And before anybody says "Unix is forking" (which is true, fork() doesn't
exist under Windows because Win32 is dog slow in creating new tasks,
that's why they had to invent threads ;) the compatability between CE,
98, 2000, XP, Server, Advanced server and Datacenter server is much
worse than between Linux (runnin on an IPAC, a PC, or a S/390).

> have trouble telling my mom that versions is a issue at all but four
> labels... it might give it a try. Now compare two what to the linux
> world. "You either need Red Hat 6.0-7.2, Suse 7.0+, Mandrade 8+ ..."
> or "Here's a document I've done in Suse 7.2" "Hey, I can't open it"
> (he was using StarOffice rather than KOffice....)

So? People are using Lotus Wordperfect stuff in Windows, or Staroffice
(Staroffice has about a quarter of the office market in Germany, this
mostly due to Deutsche Bank, and Allianz, using it exclusively IIRC)
 
> That's not going to win us the desktop battle any time soon. We need

Nothing other than PRELOADING is going to win the desktop battle. People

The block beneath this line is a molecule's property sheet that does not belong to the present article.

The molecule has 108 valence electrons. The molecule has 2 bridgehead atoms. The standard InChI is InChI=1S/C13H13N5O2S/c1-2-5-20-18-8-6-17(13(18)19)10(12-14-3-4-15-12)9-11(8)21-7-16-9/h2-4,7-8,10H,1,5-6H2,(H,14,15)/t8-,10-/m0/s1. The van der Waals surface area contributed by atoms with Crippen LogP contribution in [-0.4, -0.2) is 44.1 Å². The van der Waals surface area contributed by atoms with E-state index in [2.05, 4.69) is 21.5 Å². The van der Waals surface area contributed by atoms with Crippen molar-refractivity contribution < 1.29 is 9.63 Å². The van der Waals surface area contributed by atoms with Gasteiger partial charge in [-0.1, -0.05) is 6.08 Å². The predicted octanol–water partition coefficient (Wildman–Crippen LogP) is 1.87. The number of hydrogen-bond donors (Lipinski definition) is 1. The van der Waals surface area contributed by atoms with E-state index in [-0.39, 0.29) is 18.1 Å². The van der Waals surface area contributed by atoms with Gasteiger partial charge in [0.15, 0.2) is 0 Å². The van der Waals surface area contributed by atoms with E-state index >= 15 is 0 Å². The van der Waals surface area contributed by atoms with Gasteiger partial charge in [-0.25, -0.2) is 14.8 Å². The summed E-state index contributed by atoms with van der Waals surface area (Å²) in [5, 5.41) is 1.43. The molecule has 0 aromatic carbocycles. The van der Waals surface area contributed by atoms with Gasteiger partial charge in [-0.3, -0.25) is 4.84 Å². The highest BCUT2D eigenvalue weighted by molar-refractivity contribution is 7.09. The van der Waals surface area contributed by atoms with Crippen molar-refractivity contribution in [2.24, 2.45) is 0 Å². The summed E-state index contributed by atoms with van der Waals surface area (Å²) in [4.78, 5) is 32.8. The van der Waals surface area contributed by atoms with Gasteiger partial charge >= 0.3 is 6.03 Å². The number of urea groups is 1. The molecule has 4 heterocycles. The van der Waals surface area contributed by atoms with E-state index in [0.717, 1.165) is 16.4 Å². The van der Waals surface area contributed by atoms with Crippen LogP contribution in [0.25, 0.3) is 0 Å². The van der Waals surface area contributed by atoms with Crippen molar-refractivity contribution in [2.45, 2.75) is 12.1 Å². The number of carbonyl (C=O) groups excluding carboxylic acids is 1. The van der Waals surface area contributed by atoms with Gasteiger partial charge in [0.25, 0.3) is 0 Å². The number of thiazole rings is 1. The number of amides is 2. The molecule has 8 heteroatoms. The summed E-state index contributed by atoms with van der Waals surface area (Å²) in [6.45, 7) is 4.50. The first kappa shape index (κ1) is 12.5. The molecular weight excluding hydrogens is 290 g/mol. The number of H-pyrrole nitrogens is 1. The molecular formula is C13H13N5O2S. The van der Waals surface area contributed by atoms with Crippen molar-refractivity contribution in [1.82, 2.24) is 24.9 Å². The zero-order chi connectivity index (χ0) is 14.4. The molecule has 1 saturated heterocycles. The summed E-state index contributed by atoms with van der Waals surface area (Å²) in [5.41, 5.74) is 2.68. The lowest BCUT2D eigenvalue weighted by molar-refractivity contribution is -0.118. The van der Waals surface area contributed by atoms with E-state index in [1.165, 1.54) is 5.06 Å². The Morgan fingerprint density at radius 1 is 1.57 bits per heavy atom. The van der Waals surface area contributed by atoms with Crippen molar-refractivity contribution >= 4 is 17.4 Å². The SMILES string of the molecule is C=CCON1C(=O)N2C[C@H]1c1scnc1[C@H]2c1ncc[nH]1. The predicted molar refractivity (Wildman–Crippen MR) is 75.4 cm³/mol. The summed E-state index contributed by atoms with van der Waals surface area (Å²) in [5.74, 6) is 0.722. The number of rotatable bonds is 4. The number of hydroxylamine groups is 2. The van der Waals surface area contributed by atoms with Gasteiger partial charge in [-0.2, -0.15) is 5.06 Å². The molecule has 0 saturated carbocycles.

tend to stick to what they got with their computer. "Hey, it was free,
so what?" (Never mind if the computer without system would have been
€100 cheaper.)

As long as MS has gagged all distributors with licenses that forbid them
to install anything BUT MS software on the machines they sell (no matter
what the customer wants), Linux will not really thrive as a desktop OS -
no matter how good, fast, stable, cheap or whatever it is.

> to have one thing and versions of that one thing. That means one
> office suit, one browser, one look'n'feel, one distro. Economically

"One World, One Web, One Browser" -- Microsoft commercial

You want this? Really?

> That's no exaggeration: The most most people ever see from *nix is an
> ugly fvwm or CDE and they'll avoid it from then on if they possibly

Yes. That's a basic problem, Windows is more "fotogen". The biggest web
space provider, Puretec/S&P in Germany, recently toured through Germany
for promotion and distributed CDs with walkthroughs of their computing
centre. Now I know for a fact that just about EVERYTHING they run is
Linux-based. They do have a few Win2k-Servers but they don't really
count, the infrastructure and 98% of their servers (about 2500 of them)
are all Linux.